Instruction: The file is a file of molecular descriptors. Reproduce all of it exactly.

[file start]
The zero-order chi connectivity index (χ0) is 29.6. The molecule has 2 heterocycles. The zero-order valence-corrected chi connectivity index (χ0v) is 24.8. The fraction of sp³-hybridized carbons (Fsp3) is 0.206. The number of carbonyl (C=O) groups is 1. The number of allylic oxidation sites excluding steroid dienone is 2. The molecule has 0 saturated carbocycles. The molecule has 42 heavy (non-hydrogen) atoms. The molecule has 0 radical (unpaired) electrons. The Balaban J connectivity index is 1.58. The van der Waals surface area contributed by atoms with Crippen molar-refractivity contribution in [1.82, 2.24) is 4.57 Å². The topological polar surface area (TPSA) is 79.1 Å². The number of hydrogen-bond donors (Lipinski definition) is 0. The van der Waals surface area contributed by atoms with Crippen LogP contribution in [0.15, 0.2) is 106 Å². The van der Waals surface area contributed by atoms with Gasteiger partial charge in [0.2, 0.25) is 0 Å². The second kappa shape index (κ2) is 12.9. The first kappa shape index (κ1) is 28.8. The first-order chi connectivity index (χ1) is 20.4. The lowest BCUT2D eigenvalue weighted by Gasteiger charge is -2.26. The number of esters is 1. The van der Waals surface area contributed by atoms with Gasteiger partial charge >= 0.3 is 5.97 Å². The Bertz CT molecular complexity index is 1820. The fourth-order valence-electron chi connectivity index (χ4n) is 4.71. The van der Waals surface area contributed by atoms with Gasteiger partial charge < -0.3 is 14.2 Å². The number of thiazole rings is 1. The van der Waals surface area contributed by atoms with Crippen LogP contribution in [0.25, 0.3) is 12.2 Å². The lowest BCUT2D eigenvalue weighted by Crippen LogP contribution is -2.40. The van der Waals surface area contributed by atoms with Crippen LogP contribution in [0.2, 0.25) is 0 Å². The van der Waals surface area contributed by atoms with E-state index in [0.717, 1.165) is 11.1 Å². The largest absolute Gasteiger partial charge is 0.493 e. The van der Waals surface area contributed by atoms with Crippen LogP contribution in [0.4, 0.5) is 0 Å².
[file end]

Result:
The zero-order chi connectivity index (χ0) is 29.6. The molecule has 2 heterocycles. The zero-order valence-corrected chi connectivity index (χ0v) is 24.8. The fraction of sp³-hybridized carbons (Fsp3) is 0.206. The number of carbonyl (C=O) groups is 1. The number of allylic oxidation sites excluding steroid dienone is 2. The molecule has 0 saturated carbocycles. The molecule has 42 heavy (non-hydrogen) atoms. The molecule has 0 radical (unpaired) electrons. The Balaban J connectivity index is 1.58. The van der Waals surface area contributed by atoms with Crippen molar-refractivity contribution in [1.82, 2.24) is 4.57 Å². The topological polar surface area (TPSA) is 79.1 Å². The number of hydrogen-bond donors (Lipinski definition) is 0. The van der Waals surface area contributed by atoms with Crippen LogP contribution in [0.15, 0.2) is 106 Å². The van der Waals surface area contributed by atoms with Gasteiger partial charge in [0.2, 0.25) is 0 Å². The second kappa shape index (κ2) is 12.9. The first kappa shape index (κ1) is 28.8. The first-order chi connectivity index (χ1) is 20.4. The lowest BCUT2D eigenvalue weighted by Gasteiger charge is -2.26. The number of esters is 1. The van der Waals surface area contributed by atoms with Gasteiger partial charge >= 0.3 is 5.97 Å². The Bertz CT molecular complexity index is 1820. The fourth-order valence-electron chi connectivity index (χ4n) is 4.71. The van der Waals surface area contributed by atoms with Gasteiger partial charge < -0.3 is 14.2 Å². The number of thiazole rings is 1. The van der Waals surface area contributed by atoms with Crippen LogP contribution in [0.25, 0.3) is 12.2 Å². The lowest BCUT2D eigenvalue weighted by Crippen LogP contribution is -2.40. The van der Waals surface area contributed by atoms with Crippen LogP contribution in [0.2, 0.25) is 0 Å². The van der Waals surface area contributed by atoms with E-state index in [0.717, 1.165) is 11.1 Å². The largest absolute Gasteiger partial charge is 0.493 e. The van der Waals surface area contributed by atoms with Crippen LogP contribution in [0.4, 0.5) is 0 Å².